/* Style Definitions */ table.MsoNormalTable {mso-style-name:"Table Normal"; mso-tstyle-rowband-size:0; mso-tstyle-colband-size:0; mso-style-noshow:yes; mso-style-priority:99; mso-style-parent:""; mso-padding-alt:0in 5.4pt 0in 5.4pt; mso-para-margin:0in; mso-para-margin-bottom:.0001pt; mso-pagination:widow-orphan; font-size:10.0pt; font-family:"Times New Roman","serif";}

Bill To Limit Vaccine Exemptions Moves A Step Closer In California

NPR News - Thu, 2015-04-09 01:03

A bill that would require more children to get vaccinated is moving ahead in the California legislature. Though the state saw a large measles outbreak this year, the bill's final passage may be tough.

» E-Mail This

Left your wallet at the airport?

Marketplace - American Public Media - Thu, 2015-04-09 01:00
$615 million

This is the payment amount Greece made to the IMF today. Greece's government is caught between its promises to ease austerity, and the bills it owes international lenders. But this one milestone was just reached. However, the country's cash reserve may be running dry, according to Bloomberg

16

That's the ranking of United States on the Social Progress Index. This alternative measurement to GDP, conducted by the Social Progress Imperative, ranks the Unites States 16th out of 133 countries. Despite being the 5th in GDP per capita, the U.S. lags in areas such as health, safety, and even access to information. 

41 percent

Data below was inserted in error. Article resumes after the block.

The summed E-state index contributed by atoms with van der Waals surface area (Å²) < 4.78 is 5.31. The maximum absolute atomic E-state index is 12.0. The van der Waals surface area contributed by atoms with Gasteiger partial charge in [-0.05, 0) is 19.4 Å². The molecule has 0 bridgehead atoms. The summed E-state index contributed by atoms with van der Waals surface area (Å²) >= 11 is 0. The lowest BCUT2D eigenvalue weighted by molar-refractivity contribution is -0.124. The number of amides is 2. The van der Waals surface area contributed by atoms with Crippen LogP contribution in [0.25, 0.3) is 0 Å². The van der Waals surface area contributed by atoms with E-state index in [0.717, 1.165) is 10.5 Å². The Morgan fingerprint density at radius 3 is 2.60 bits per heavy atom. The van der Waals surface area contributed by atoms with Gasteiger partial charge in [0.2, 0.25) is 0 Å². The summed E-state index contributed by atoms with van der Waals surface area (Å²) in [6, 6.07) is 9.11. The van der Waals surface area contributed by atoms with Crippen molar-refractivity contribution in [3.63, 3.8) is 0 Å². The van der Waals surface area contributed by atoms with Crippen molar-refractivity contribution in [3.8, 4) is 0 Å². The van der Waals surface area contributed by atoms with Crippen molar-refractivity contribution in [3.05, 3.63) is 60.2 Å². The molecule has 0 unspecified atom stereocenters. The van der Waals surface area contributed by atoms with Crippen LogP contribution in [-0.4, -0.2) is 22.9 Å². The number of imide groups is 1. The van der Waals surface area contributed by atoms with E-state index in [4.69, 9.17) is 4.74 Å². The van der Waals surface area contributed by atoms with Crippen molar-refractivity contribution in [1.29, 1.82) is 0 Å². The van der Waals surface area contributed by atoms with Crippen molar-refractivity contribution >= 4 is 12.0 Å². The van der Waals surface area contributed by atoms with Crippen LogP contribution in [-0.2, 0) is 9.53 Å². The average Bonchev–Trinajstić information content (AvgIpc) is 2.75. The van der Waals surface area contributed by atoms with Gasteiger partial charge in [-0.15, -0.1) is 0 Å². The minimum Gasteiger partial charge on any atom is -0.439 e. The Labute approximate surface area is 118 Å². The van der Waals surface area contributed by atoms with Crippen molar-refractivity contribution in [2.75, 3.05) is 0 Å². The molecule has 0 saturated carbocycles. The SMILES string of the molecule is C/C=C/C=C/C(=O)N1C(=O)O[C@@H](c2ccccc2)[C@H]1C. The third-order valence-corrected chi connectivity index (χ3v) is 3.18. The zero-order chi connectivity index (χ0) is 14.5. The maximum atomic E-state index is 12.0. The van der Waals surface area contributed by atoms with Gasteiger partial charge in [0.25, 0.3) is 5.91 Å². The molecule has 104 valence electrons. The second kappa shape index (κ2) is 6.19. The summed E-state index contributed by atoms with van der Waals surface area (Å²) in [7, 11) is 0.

That's the percentage of women in Harvard Business School's student body. The school has launched a new program to tackle this persistent imbalance. For a fee of $500, women can take a peek at the business school by trying it out for a weekend.

$31 million

That's how much a group of new Super-PACs associated with Senator and presidential hopeful Ted Cruz expect to raise by the end of the week, Bloomberg reported. It's the making of a huge war chest, and Cruz has a history of big fundraising with political action committees. That said, the numbers are early and coming from an associate of Cruz, so take them with a grain of salt or two.

15 percent

The maximum discount John Hancock Financial will give life insurance policyholders who wear fitness trackers. They're the first insurer to tie coverage to the growing wearables market, just in time for Apple's foray into smart watches later this month.

$638,142.64

That's how much travelers collectively left behind at airport security checkpoints in 2013, CNBC reported, and the change jar is growing. Any money left behind goes directly into the TSA's budget, and some airports have placed donation boxes for local charities in front of security so flyers can donate their spare change somewhere else.

Pages